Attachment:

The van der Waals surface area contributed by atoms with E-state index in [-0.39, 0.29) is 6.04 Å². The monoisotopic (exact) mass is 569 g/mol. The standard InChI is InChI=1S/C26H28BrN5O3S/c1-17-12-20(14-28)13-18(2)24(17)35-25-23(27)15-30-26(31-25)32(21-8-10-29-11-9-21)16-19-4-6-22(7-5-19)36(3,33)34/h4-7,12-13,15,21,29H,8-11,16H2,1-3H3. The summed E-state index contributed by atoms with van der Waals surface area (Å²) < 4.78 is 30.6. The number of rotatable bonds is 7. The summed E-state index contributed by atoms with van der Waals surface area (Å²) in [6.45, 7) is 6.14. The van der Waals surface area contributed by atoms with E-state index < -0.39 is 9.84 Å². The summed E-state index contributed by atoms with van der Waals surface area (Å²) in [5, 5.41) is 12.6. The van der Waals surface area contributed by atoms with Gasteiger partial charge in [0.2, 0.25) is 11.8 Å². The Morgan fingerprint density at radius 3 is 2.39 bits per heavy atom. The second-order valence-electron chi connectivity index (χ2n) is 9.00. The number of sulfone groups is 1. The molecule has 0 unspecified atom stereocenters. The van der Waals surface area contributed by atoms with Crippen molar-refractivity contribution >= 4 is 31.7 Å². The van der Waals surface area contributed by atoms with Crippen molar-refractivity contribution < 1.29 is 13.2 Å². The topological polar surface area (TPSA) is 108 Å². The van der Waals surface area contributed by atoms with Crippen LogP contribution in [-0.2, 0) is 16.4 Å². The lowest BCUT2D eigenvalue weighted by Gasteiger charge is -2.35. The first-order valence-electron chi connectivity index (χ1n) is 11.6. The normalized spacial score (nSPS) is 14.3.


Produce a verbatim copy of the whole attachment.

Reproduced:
The van der Waals surface area contributed by atoms with E-state index in [-0.39, 0.29) is 6.04 Å². The monoisotopic (exact) mass is 569 g/mol. The standard InChI is InChI=1S/C26H28BrN5O3S/c1-17-12-20(14-28)13-18(2)24(17)35-25-23(27)15-30-26(31-25)32(21-8-10-29-11-9-21)16-19-4-6-22(7-5-19)36(3,33)34/h4-7,12-13,15,21,29H,8-11,16H2,1-3H3. The summed E-state index contributed by atoms with van der Waals surface area (Å²) < 4.78 is 30.6. The number of rotatable bonds is 7. The summed E-state index contributed by atoms with van der Waals surface area (Å²) in [6.45, 7) is 6.14. The van der Waals surface area contributed by atoms with E-state index < -0.39 is 9.84 Å². The summed E-state index contributed by atoms with van der Waals surface area (Å²) in [5, 5.41) is 12.6. The van der Waals surface area contributed by atoms with Gasteiger partial charge in [0.2, 0.25) is 11.8 Å². The Morgan fingerprint density at radius 3 is 2.39 bits per heavy atom. The second-order valence-electron chi connectivity index (χ2n) is 9.00. The number of sulfone groups is 1. The molecule has 0 unspecified atom stereocenters. The van der Waals surface area contributed by atoms with Crippen molar-refractivity contribution >= 4 is 31.7 Å². The van der Waals surface area contributed by atoms with Crippen molar-refractivity contribution < 1.29 is 13.2 Å². The topological polar surface area (TPSA) is 108 Å². The van der Waals surface area contributed by atoms with Crippen LogP contribution in [-0.2, 0) is 16.4 Å². The lowest BCUT2D eigenvalue weighted by Gasteiger charge is -2.35. The first-order valence-electron chi connectivity index (χ1n) is 11.6. The normalized spacial score (nSPS) is 14.3.